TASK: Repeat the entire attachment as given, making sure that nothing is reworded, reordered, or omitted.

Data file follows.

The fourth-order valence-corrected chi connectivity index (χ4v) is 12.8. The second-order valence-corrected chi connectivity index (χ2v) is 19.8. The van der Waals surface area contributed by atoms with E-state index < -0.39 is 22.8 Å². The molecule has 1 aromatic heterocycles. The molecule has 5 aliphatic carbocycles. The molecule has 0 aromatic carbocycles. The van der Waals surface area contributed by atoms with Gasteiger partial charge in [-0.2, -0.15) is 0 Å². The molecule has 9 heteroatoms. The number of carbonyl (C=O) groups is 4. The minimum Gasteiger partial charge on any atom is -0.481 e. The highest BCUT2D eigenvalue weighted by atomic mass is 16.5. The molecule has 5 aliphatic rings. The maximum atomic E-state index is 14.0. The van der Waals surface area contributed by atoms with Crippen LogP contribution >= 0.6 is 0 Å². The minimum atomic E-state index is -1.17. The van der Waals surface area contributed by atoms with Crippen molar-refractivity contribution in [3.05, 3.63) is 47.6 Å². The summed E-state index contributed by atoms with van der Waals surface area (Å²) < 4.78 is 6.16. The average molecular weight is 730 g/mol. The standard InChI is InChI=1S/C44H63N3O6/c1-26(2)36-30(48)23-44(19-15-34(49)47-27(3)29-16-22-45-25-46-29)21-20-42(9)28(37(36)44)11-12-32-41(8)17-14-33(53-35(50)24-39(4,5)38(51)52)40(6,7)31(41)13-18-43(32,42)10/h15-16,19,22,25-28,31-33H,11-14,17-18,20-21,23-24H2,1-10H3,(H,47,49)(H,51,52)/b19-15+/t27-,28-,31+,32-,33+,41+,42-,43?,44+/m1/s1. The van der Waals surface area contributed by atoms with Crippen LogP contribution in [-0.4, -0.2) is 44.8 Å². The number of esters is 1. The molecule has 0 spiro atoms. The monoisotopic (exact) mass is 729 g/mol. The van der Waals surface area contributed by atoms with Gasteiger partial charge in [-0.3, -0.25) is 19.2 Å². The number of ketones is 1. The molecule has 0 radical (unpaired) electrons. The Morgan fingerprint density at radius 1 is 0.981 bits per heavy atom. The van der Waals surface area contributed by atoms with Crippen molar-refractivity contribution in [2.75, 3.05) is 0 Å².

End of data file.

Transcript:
The fourth-order valence-corrected chi connectivity index (χ4v) is 12.8. The second-order valence-corrected chi connectivity index (χ2v) is 19.8. The van der Waals surface area contributed by atoms with E-state index < -0.39 is 22.8 Å². The molecule has 1 aromatic heterocycles. The molecule has 5 aliphatic carbocycles. The molecule has 0 aromatic carbocycles. The van der Waals surface area contributed by atoms with Gasteiger partial charge in [-0.2, -0.15) is 0 Å². The molecule has 9 heteroatoms. The number of carbonyl (C=O) groups is 4. The minimum Gasteiger partial charge on any atom is -0.481 e. The highest BCUT2D eigenvalue weighted by atomic mass is 16.5. The molecule has 5 aliphatic rings. The maximum atomic E-state index is 14.0. The van der Waals surface area contributed by atoms with Crippen LogP contribution >= 0.6 is 0 Å². The minimum atomic E-state index is -1.17. The van der Waals surface area contributed by atoms with Crippen molar-refractivity contribution in [3.05, 3.63) is 47.6 Å². The summed E-state index contributed by atoms with van der Waals surface area (Å²) < 4.78 is 6.16. The average molecular weight is 730 g/mol. The standard InChI is InChI=1S/C44H63N3O6/c1-26(2)36-30(48)23-44(19-15-34(49)47-27(3)29-16-22-45-25-46-29)21-20-42(9)28(37(36)44)11-12-32-41(8)17-14-33(53-35(50)24-39(4,5)38(51)52)40(6,7)31(41)13-18-43(32,42)10/h15-16,19,22,25-28,31-33H,11-14,17-18,20-21,23-24H2,1-10H3,(H,47,49)(H,51,52)/b19-15+/t27-,28-,31+,32-,33+,41+,42-,43?,44+/m1/s1. The van der Waals surface area contributed by atoms with Crippen LogP contribution in [-0.4, -0.2) is 44.8 Å². The number of esters is 1. The molecule has 0 spiro atoms. The monoisotopic (exact) mass is 729 g/mol. The van der Waals surface area contributed by atoms with Gasteiger partial charge in [-0.3, -0.25) is 19.2 Å². The number of ketones is 1. The molecule has 0 radical (unpaired) electrons. The Morgan fingerprint density at radius 1 is 0.981 bits per heavy atom. The van der Waals surface area contributed by atoms with Crippen molar-refractivity contribution in [2.75, 3.05) is 0 Å².